Timothy L. Killeen

President, University of Illinois System

Timothy L. Killeen took office as the 20th president of the University of Illinois System in May 2015. In the first months of his presidency, he led the development of an ambitious new Strategic Framework to guide the system and its universities in Chicago, Springfield, and Urbana- Champaign. AKA|Strategy assisted in developing the Framework, which was adopted by the U of I Board of Trustees in May 2016. The system and universities began implementation quickly, many initiatives of which are described below. 

Earlier this year, AKA spoke with President Killeen to reflect on the process through which the U of I System Strategic Framework was created, the changes it led to, and other outcomes in the three years since its release. Subsequent to this conversation, the state of Illinois released its budget with the largest increase in state funding for higher education in nearly three decades.

Why Strategic Planning? 

AKA|STRATEGY: Shortly after you assumed the Presidency nearly four years ago, you led the development of a Strategic Framework for the University of Illinois System. What was your motivation for doing so, and what do you believe were the greatest accomplishments of the process and resulting Framework? 

TIM KILLEEN: As a new president, I obviously did my homework in looking at all the existing documentation and, of course, reviewing the recent history of the institution. Since I had a six-month period in sort of an apprenticeship, working closely with the former president, I had a good sense of where the institution was by the time I actually began.

In my previous jobs I’ve always done strategic plans. I am a big believer in the discipline that the planning process brings. There wasn’t an active University of Illinois System strategic plan at the time, and I felt that we needed one that, in particular, included a vision that would clarify the relationships among the individual constituent parts of the U of I System. I thought that reaching consensus on these would reflect the intrinsic importance and excellence of the institution and raise the aspirational bar for the system. I also believed that as a new president part of my job was to have the deep conversations necessary to establish broad ownership of a very exciting future—one that we could imagine and deliver on. 

The Strategic Planning Process 

As you know from working with us, I’m delighted at the success of our planning process. I’m referring to several things. 

First, we wanted the planning process to meaningfully involve many different stakeholders, internal and external. We designed an open, transparent process that allowed all voices to be heard and made emerging drafts of the plan easily available so its ideas could be widely discussed and refined—with the goal that by the end of the process there would be widespread, pervasive ownership of the plan by everyone who had a stake in it. 

Second, it was important that it would be a framework rather than a detailed plan. I felt, and still feel, that sometimes plans emerge from complicated processes that set up lots of task forces, each detailing, for example, “item” And the result is that they focus too much effort on debating the minutia of their specific areas rather than on creating a plan that provides a directional setting for the institution. I didn’t want to go down that path. I wanted a document that was highly aspirational and had staying power.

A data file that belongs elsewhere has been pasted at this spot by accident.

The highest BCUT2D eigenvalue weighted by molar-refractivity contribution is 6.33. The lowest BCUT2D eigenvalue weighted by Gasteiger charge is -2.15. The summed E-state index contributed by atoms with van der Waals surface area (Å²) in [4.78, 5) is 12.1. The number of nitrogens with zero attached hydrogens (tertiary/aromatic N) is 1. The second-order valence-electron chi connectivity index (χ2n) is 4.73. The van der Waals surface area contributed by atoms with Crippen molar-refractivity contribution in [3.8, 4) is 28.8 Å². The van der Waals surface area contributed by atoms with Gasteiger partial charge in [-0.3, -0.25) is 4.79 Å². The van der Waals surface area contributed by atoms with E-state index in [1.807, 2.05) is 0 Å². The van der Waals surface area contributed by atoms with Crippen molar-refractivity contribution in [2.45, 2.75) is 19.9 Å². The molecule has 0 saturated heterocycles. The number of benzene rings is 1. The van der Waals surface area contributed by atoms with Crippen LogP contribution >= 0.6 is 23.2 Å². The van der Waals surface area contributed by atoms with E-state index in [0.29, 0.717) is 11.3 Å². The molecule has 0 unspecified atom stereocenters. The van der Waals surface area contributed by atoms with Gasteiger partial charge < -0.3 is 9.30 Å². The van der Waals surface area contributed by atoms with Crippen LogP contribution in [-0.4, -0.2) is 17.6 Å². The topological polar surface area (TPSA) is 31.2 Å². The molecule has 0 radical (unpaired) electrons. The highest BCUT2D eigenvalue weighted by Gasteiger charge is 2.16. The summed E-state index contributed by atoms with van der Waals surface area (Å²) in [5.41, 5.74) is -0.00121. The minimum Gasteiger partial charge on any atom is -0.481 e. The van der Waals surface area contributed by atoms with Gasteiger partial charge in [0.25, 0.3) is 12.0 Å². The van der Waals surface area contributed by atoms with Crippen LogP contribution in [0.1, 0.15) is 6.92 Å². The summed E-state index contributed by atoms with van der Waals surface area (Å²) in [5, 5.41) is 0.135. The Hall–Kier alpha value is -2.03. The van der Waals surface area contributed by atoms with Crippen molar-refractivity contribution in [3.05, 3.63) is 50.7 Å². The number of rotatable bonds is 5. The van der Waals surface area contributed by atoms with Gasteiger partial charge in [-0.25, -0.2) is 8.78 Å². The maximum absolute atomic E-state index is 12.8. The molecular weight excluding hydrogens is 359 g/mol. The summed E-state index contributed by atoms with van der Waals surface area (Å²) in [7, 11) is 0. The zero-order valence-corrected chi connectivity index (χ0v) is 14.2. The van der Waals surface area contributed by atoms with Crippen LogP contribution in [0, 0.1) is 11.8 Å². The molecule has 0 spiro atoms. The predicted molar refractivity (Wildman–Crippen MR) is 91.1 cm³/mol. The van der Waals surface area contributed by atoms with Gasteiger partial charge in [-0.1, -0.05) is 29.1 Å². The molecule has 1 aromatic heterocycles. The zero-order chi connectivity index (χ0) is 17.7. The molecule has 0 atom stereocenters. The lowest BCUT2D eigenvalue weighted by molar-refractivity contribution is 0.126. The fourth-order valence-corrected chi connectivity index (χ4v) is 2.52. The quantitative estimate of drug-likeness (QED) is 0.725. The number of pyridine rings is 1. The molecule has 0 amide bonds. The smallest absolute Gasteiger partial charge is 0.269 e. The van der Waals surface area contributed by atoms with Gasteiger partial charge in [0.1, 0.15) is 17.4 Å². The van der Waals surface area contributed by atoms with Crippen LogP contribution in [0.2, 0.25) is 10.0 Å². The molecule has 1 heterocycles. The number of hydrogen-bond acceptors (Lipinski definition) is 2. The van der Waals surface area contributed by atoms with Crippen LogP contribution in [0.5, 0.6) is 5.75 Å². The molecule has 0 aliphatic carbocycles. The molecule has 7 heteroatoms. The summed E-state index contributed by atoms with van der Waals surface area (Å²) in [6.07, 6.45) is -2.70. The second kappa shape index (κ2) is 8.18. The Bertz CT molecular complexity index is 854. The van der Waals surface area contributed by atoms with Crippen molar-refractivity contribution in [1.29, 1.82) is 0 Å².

I think we accomplished these. The Strategic Framework was the product of at least a dozen town hall meetings. We posted multiple drafts. There were writing teams. We had a committee structure that provided broad representation of our stakeholders. As a result, I believe—and I’ve said this many times— that this is the authentic institutional voice of the University of Illinois System. And that is important to be able to say publicly. It’s not my concept or a board of trustees’ concept; it’s our authentic institutional voice. 

Because it’s a high-level framework, it provides a context that allows for many elements to be connected. I sometimes think of it, visually, as a coat rack with a lot of hooks. Each university chancellor and each college dean can find a hook in the Framework that they like and elaborate on it. The Framework isn’t written in a command and control voice: “this is what has to happen by the….” Instead, it’s a statement of who we are and what we aspire to be. And it’s also a celebration of our legacy and the U of I System’s future. 

Further, one of our greatest accomplishments is that the Framework is a short read. That’s always hard to achieve because so much material is generated in the planning process. The Framework is only 20 pages—and that’s with many photos and callouts. You can get through it quickly. That’s allowed us to use it extensively and consciously. We’ve left many copies on many tables. 

Our stakeholders have seen the Framework, and they’re excited by it. The first year after its publication, I gave a series of broad presentations in public settings where we described the pillars of the Framework and reported on the actions that had been generated in response. Everybody knew what the Strategic Framework was. We used it as a recruiting tool for the new chancellor of Urbana-Champaign and with others whom we’ve hired. It’s not a document that has gathered any dust, nor is it a document that has raised undue expectations. It set a direction for the system, and we follow that direction. 

Rethinking the “System”